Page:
It’s nice to get adaptations of something older than the last decade. We need to be reminded of how older manga used to be like. With that said, we must also remember that every adaptation needs to tweak things around in order to work at points where the manga wouldn’t translate well onto screen. This adaptation of Dororo didn’t care about that and ended in the exact same way the manga from the 60s did: Incomplete. Because it got canceled. You will be disappointed.
The destination is not very good, but what about the journey? Well, part of the 60s formula is the very loose plot that is more interested in telling tragic stories than having plot continuity. Although Hyakkimaru retains the body parts he gets from killing demons as the episodes go by, and that has a faint sense of progression of him becoming more and more human as the episodes pile up, almost all secondary characters he encounters in his travels do not reappear. That causes the dramatic effect to evaporate as soon as the next episode starts.
That aside, the plot is loose enough to make over half the episodes completely skippable. There are stuff happening in them which always have to do with the cruelty of human nature, but since the message is the same in all the episodes and nothing actually progresses in them, you can easily see them as standalone missions or even fillers. This is detrimental to those who are not into semi-episodic tragedies, since they make it hard to care as the episodes go by. It’s no secret that the interest in the anime was dwindling after its very positive initial reception, exactly because the plot progression was very slow and there was no point in caring about the secondary characters of any episode.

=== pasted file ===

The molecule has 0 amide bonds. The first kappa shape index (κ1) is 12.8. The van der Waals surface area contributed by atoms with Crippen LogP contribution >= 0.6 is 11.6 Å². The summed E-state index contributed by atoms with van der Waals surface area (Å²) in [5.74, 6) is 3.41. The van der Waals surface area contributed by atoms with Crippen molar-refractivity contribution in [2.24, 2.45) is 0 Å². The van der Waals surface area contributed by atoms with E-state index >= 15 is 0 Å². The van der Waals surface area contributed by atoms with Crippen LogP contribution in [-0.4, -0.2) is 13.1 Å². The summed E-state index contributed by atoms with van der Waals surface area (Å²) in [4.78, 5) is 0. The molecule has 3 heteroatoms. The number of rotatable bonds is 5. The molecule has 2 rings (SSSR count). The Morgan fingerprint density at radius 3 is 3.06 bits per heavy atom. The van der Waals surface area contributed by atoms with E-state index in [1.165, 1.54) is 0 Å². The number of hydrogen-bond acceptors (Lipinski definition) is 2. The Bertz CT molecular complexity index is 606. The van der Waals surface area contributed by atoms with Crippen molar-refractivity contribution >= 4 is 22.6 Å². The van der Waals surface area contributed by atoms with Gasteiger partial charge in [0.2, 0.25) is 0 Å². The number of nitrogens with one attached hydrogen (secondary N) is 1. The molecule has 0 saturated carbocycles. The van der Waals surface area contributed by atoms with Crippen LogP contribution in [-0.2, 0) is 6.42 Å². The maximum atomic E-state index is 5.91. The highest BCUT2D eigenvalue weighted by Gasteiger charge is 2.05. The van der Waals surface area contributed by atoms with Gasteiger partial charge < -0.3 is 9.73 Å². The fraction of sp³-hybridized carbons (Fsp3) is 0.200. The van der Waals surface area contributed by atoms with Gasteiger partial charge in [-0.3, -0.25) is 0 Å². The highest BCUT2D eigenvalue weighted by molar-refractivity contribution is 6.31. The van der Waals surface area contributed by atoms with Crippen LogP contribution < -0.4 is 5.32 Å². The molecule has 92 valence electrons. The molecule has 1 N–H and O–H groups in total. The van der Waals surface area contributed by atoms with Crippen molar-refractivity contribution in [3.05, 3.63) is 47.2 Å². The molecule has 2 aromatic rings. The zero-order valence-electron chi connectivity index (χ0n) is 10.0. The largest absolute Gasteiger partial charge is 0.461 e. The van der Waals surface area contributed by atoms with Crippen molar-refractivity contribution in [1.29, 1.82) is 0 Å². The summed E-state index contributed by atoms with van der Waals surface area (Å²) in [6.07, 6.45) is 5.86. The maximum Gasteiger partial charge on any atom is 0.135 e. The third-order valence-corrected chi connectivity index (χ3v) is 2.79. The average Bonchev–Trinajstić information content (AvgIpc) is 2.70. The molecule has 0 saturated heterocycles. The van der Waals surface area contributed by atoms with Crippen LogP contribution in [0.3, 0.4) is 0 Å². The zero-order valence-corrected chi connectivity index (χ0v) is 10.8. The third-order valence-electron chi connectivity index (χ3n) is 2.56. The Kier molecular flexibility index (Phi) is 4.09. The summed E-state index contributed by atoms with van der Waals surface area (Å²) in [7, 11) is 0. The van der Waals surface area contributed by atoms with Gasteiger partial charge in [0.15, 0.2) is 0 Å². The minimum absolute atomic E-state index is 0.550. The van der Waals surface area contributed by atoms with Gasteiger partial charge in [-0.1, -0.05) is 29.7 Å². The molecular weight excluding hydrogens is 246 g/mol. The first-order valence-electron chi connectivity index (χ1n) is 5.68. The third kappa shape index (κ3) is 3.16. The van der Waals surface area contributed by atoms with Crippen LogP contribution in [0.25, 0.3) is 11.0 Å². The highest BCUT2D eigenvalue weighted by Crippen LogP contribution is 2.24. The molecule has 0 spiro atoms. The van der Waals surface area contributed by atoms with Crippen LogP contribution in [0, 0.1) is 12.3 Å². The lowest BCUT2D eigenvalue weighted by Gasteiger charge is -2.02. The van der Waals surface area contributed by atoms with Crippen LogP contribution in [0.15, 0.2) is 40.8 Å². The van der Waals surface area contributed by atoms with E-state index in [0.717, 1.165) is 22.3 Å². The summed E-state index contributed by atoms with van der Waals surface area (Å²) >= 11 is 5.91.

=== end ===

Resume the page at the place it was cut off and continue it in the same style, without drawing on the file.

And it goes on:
Furthermore, none of the characters is that complex or interesting to keep the average viewer watching for more than a couple of episodes. Even the major ones are fairly straightforward and repeat themselves too often to the point of saturation within an hour. It works better when you have hundreds of characters ala Black Clover, since despite being one-note their sheer volume prevents the viewer from getting bored quickly. The cast of Dororo are not numbered in the hundreds. They are several dozens, but most of them appear for only a couple of episodes before dying or leaving forever. It will be taxing to see Hyakkimaru being constantly emotionless and Dororo being constantly sassy and obnoxiously positive.
With that said, this anime would make a great two hour samurai drama. The highlights are great and powerful, and it’s the really long downtime between them that makes it hard to keep focused. As a whole it’s not a bad series, but its loose plot, the mediocre ending, and the one-note secondary characters prevent it from being great.